Posted on August 15, 2023

Arlington National Cemetery Wants to Know What You Think About Removing Its Confederate Memorial

Blake Stilwell,, August 10, 2023

In 1914, President Woodrow Wilson unveiled the Confederate Memorial at Arlington National Cemetery. Created by Confederate veteran Moses Jacob Ezekiel, the 32-foot-tall monument features a large bronze statue of a woman holding a laurel wreath, a plow stock and a pruning hook, representing “the South,” atop a granite base.

On that base is the Biblical verse,” And they shall beat their swords into plough-shares and their spears into pruning hooks.” It also features images from both mythology and those of Southern soldiers and civilians. These include a Black slave woman holding a white soldier’s baby, along with a life-size image of an enslaved man following his owner off to war, among others.

“The elaborately designed monument offers a nostalgic, mythologized vision of the Confederacy, including highly sanitized depictions of slavery,” according to the Arlington National Cemetery website.

In 2021, Congress passed the National Defense Authorization Act, which included a provision for the creation of the Naming Commission, which directs the defense secretary to “remove all names, symbols, displays, monuments and paraphernalia that honor or commemorate the Confederate States of America … or any person who served voluntarily with the Confederate States of America from all assets of the Department of Defense.”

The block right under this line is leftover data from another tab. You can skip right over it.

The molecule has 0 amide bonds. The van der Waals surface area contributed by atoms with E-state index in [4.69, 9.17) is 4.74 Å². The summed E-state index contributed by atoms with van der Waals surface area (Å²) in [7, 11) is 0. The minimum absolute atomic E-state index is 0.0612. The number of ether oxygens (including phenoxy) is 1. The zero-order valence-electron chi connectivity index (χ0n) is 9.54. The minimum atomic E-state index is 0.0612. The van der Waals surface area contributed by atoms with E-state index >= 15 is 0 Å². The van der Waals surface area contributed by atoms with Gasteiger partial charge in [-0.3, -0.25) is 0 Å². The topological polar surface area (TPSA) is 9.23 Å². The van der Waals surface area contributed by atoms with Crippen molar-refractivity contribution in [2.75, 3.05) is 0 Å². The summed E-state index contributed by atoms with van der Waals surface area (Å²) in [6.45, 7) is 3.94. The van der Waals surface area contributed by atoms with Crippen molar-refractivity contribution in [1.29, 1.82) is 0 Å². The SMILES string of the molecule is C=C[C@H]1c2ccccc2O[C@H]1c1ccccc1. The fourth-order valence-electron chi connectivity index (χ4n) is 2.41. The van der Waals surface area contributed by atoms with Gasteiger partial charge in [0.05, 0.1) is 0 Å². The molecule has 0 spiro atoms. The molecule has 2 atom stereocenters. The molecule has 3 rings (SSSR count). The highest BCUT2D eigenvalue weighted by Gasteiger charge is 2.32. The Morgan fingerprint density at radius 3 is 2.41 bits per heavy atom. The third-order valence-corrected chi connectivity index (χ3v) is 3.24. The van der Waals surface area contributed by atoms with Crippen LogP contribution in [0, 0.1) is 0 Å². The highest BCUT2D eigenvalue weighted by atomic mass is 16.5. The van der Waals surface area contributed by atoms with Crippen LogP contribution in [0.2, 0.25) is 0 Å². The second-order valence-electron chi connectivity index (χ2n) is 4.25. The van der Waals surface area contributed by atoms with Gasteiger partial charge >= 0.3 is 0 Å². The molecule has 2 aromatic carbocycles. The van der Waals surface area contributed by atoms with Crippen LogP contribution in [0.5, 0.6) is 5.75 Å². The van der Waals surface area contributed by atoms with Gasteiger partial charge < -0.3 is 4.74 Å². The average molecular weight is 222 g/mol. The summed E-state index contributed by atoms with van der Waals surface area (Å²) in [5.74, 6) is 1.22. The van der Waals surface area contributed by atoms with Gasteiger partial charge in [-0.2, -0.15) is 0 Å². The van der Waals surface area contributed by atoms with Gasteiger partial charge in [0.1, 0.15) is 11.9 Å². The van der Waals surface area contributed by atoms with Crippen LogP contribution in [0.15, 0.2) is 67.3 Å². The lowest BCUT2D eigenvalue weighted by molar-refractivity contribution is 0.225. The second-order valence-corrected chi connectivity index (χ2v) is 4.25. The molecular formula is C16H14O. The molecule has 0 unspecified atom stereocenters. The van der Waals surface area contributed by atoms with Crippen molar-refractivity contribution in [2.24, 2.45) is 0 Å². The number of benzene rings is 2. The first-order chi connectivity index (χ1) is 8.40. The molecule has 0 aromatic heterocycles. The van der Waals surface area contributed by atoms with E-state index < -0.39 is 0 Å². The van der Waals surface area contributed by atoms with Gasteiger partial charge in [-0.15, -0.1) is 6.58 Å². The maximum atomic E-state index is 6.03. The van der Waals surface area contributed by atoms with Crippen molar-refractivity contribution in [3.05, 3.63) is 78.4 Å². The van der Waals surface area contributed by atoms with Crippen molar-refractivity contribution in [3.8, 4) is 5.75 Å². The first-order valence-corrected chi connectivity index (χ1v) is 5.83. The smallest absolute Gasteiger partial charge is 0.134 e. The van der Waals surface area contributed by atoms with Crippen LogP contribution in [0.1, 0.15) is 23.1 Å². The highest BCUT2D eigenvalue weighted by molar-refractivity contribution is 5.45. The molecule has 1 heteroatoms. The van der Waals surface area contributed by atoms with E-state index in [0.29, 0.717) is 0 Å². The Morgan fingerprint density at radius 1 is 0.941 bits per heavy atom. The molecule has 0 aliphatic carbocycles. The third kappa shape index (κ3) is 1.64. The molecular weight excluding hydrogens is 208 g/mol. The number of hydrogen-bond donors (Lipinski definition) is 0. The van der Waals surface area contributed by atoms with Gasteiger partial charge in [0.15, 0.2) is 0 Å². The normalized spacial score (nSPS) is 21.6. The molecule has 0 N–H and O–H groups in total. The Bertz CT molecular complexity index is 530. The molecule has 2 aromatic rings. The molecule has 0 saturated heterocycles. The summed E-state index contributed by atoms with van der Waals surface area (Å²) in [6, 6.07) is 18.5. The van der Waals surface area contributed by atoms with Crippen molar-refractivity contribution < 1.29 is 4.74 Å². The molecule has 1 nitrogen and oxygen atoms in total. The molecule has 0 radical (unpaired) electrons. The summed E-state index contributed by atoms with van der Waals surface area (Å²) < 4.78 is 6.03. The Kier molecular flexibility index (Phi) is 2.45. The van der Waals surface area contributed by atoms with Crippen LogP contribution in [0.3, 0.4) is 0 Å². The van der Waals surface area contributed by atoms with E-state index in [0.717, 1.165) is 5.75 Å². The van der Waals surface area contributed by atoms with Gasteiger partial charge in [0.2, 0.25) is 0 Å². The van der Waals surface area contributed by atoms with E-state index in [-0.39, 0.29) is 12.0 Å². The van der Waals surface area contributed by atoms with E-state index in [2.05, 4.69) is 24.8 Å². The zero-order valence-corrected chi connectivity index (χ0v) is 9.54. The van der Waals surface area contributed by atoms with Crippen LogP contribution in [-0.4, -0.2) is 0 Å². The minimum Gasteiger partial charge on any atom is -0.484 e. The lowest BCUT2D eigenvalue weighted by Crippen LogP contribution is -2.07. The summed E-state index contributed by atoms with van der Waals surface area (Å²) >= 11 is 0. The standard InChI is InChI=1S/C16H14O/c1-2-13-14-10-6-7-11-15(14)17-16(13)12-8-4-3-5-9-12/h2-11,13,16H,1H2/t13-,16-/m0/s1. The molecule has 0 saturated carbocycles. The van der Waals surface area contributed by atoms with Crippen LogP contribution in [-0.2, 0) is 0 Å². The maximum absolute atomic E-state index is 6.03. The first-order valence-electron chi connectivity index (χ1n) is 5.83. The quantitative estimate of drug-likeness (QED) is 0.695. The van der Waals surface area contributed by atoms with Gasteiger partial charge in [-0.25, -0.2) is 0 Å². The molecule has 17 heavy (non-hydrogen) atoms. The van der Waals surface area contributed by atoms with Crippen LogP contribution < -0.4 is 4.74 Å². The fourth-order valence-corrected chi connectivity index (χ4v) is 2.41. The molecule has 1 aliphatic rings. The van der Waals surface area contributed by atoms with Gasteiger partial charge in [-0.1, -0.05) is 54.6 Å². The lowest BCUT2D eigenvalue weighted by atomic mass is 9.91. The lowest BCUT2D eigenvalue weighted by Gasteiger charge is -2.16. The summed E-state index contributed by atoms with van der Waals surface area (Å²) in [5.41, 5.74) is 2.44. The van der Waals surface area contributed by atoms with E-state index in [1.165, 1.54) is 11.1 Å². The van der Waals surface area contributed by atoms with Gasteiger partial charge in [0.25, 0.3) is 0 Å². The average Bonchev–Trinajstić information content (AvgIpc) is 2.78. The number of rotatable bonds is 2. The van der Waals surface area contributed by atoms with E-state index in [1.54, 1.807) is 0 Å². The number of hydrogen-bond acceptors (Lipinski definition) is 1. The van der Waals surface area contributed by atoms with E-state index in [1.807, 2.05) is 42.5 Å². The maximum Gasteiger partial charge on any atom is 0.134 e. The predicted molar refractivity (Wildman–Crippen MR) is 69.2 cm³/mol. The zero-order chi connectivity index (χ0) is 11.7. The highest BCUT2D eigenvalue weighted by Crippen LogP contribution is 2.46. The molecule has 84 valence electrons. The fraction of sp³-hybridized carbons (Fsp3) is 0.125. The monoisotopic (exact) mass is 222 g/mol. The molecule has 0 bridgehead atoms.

As part of that provision, Arlington National Cemetery is preparing to remove the Confederate Memorial, which sits at the center of the cemetery’s Confederate section. For the next 30 days, the cemetery is soliciting comments from the public as a part of that process.

Arlington National Cemetery was established during the Civil War, on the land confiscated from Confederate Gen. Robert E. Lee {snip}


Though lawsuits to prevent its relocation are ongoing, the cemetery is already planning for that relocation, but is inviting the public to provide feedback on “alternatives that will avoid, minimize or mitigate adverse effects of the monument’s removal.”


To submit a comment to Arlington National Cemetery’s Confederate Memorial Removal Environmental Impact Statement, visit the website and fill out the electronic form by 11:59 p.m. on Sept. 2, 2023.